Wx and the City
From my observations, Washingtonians, like many Americans, are uncomfortable being uncomfortable. Take the new trend of "glamping" (glamour + camping), for example, or the prolific use of colder-than-necessary air conditioning (A/C) settings in buildings throughout the city.
As typical August heat and humidity have been working their way into our daily schedules again recently, I've been wondering what D.C. was like before A/C became commonplace. What was it like to work, sleep, exercise and travel without the comforting and coveted room temperature? And what about people even today who don't have access to A/C or choose not to use it? Do they ever get to the point of feeling comfortable outdoors, at least in the shade? Is a person's body stronger and more resilient if it's adapted to the weather?
I myself have felt less resilient to the elements since moving to the District and spending a lot of time in air-conditioned office and apartment buildings, which brings me to the following question.
Keep reading for more on A/C, including money-saving and environmentally friendly tips...
We should feel lucky to have the ability to control the temperatures in our cars, homes and offices with the push of a button. Since the modern A/C was invented in the early 1900s, it has no doubt prevented countless heat-related injuries. (And President James Garfield would have been much more comfortable and saved half a million pounds of ice in the two months before his death if he had had an A/C unit.)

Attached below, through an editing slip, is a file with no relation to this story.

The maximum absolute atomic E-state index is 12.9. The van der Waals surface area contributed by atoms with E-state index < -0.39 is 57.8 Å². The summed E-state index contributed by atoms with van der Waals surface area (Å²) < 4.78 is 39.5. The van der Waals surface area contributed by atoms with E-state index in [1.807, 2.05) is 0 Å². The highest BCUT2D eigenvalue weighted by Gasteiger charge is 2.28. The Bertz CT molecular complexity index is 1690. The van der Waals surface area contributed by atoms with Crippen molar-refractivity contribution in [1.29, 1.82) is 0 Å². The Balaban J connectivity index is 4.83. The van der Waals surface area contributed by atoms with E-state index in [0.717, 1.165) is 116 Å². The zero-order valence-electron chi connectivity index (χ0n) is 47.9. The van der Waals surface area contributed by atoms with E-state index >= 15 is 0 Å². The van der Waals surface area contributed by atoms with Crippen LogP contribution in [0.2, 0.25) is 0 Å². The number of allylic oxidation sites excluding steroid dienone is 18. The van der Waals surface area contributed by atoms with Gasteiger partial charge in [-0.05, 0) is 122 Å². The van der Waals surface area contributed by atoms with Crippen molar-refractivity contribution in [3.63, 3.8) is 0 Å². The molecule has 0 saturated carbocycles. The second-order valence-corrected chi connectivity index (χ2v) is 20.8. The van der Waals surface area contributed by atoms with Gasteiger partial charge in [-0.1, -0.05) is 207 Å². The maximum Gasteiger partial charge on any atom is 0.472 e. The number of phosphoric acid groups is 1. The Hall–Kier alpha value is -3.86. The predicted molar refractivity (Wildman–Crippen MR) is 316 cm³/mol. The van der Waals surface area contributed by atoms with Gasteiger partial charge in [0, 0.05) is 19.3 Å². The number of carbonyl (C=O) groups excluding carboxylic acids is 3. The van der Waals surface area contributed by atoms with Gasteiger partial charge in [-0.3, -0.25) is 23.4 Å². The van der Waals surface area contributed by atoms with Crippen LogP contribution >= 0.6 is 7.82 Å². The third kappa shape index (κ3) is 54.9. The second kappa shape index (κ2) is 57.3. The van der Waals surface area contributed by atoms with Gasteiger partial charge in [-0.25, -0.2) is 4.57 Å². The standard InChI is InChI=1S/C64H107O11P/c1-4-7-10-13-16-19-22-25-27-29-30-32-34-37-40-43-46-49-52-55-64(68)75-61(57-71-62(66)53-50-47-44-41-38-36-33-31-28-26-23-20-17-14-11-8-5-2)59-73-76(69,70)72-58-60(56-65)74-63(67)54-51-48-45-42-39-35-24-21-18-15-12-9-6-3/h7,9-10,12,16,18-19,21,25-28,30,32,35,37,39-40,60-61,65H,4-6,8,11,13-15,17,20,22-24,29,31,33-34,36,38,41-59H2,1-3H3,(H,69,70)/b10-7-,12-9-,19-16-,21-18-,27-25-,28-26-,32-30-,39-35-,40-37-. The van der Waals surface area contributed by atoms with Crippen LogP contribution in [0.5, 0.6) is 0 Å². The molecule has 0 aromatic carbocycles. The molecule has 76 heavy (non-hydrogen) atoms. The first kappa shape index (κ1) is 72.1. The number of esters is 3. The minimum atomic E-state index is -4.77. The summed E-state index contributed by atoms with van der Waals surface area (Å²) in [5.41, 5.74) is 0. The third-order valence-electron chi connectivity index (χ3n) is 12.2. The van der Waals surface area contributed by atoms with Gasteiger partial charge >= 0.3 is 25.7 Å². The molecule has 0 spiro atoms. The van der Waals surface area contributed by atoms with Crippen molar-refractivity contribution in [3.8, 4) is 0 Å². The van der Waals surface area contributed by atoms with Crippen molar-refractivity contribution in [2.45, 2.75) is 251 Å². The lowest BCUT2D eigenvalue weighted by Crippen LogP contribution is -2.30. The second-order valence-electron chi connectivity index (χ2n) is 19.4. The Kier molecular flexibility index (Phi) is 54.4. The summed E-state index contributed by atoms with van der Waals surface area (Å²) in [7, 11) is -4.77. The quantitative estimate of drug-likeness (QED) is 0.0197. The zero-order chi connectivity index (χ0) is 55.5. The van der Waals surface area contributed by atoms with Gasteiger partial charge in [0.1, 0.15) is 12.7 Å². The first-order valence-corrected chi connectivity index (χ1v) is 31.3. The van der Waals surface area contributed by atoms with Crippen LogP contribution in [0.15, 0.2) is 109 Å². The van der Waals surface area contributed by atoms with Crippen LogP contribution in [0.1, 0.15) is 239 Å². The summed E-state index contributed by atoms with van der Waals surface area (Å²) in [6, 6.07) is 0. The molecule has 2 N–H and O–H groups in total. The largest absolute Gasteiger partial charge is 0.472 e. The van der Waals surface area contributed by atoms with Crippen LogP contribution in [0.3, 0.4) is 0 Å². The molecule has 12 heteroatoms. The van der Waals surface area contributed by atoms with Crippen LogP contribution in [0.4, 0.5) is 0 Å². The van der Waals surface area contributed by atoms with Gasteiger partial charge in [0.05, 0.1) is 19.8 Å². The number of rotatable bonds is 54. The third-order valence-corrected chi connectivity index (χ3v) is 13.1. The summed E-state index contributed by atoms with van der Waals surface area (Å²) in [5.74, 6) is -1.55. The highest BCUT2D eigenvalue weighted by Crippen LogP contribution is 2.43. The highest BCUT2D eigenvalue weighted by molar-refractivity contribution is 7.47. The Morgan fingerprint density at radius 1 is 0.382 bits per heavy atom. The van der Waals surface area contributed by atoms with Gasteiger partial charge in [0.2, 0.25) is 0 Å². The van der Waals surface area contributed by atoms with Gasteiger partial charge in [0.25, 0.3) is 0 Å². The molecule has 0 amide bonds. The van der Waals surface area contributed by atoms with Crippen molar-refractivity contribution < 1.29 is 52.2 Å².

I'm not against air conditioning. In fact, as an environmentally conscious consumer, I still admit to having indulged in A/C over the past few weeks. But one thing is for sure: Any device that uses energy takes a toll on the environment and our checkbooks. Even with the A/C turned on, though, there are tips for saving energy and money this summer, such as:
--Setting the thermostat to your desired temperature rather than to a lower temperature than is necessary;
--Turning the unit to a higher temperature or off when you're not home;
--Choosing an ENERGY STAR product; and
--Making sure your A/C unit is the appropriate size for your room or home.
Saving energy is especially important on cooling-degree days.
Also keep your eyes open for more energy-efficient (and environmentally friendly) A/C systems in cars. Researchers at the National Renewable Energy Laboratory are testing these units, seeing as though passenger vehicles in the United States use 7 billion gallons of gasoline a year running their air conditioners.
Do you use A/C or not, and why? Let us know by commenting below.